Wind can cut both ways at Whistling Straits

Some holes play tougher, but Molder takes advantage of downwind stretch

August 14, 2010|By Chris Hine, Tribune reporter

SHEBOYGAN, Wis. — The aesthetics of Whistling Straits — the 900-plus bunkers, the fescue grass — are reminiscent of a British Open course.

One missing ingredient Thursday — the wind — arrived Friday to give the course that extra links feel.

The wind howled and gusted and picked up in intensity later in the day, making some holes more difficult and some a little easier.

Bryce Molder, for instance, began the fifth hole of his second round at even par. For the next 10 holes, he said, he was hitting mostly downwind.

Starting with No. 5, he birdied five of his next six holes and finished his round at 5 under.

"There are a lot of holes with this particular wind where it's straight downwind," Molder said. "So you just feel like you get the ball airborne … and let the wind do the work."

For those holes that were into the wind, birdies were nearly impossible from the rough — and sometimes from the fairway.

"It was playing very tough out there," Adam Scott said. "If you missed the fairway, you didn't have much chance. Even if you're in the fairway, you have to hit hybrids or 3-woods into par-4s. And you're laying up on par-5s with a 3-wood."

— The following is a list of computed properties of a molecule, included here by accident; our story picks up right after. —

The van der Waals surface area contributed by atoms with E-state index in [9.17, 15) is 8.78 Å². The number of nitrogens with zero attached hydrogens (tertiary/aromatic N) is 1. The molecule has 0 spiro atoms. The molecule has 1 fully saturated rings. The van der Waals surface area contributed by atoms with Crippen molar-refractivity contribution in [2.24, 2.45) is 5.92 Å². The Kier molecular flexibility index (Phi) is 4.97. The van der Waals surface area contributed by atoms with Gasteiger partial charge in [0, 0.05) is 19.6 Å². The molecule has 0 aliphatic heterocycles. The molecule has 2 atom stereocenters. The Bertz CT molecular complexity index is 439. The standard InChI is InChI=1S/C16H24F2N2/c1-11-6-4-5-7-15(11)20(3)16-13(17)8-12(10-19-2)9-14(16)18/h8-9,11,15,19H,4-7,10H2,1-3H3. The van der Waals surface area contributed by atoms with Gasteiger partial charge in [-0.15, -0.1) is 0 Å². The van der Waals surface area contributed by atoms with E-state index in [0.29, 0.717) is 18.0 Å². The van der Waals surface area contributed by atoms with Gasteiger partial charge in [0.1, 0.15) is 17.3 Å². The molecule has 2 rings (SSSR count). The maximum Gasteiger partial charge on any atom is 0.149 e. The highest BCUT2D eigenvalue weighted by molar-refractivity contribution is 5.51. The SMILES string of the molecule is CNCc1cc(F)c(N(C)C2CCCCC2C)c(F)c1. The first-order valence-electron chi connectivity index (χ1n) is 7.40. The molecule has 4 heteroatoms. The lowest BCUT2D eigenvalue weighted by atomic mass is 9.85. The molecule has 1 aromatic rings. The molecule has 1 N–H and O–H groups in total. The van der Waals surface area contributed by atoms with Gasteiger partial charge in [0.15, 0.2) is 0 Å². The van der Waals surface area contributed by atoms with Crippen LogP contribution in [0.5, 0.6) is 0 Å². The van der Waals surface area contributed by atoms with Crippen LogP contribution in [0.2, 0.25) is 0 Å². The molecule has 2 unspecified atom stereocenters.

Going fishing: Graeme McDowell said he is "spent," has "nothing left in the tank," is just "going through the motions." Any phrase that means emotionally drained, the U.S. Open champion probably used after he finished 36 holes at 3 over, leaving him in serious jeopardy of missing the cut.

"It's easy to say you're not enjoying yourself when you're not playing well, but I'm not enjoying myself from the first hole on Thursday," McDowell said. "It's pretty unusual."

To help rectify that, McDowell said he will take four weeks off and play sparingly before tuning up for the Ryder Cup. What will he do with his downtime?

"I'll do a little bit of fishing, have a few beers," he said. "Take four or five days in the Bahamas."

Noh kidding: Seung-Yul Noh, a 19-year-old pro from South Korea, is playing in his first PGA Championship — and playing quite well (5 under after two rounds). Noh is not a familiar face in the U.S. or back home.

"I don't play much on the PGA Tour, so that's why I'm not very famous back in Korea," Noh said through a translator. "But after this, maybe I'll be famous."

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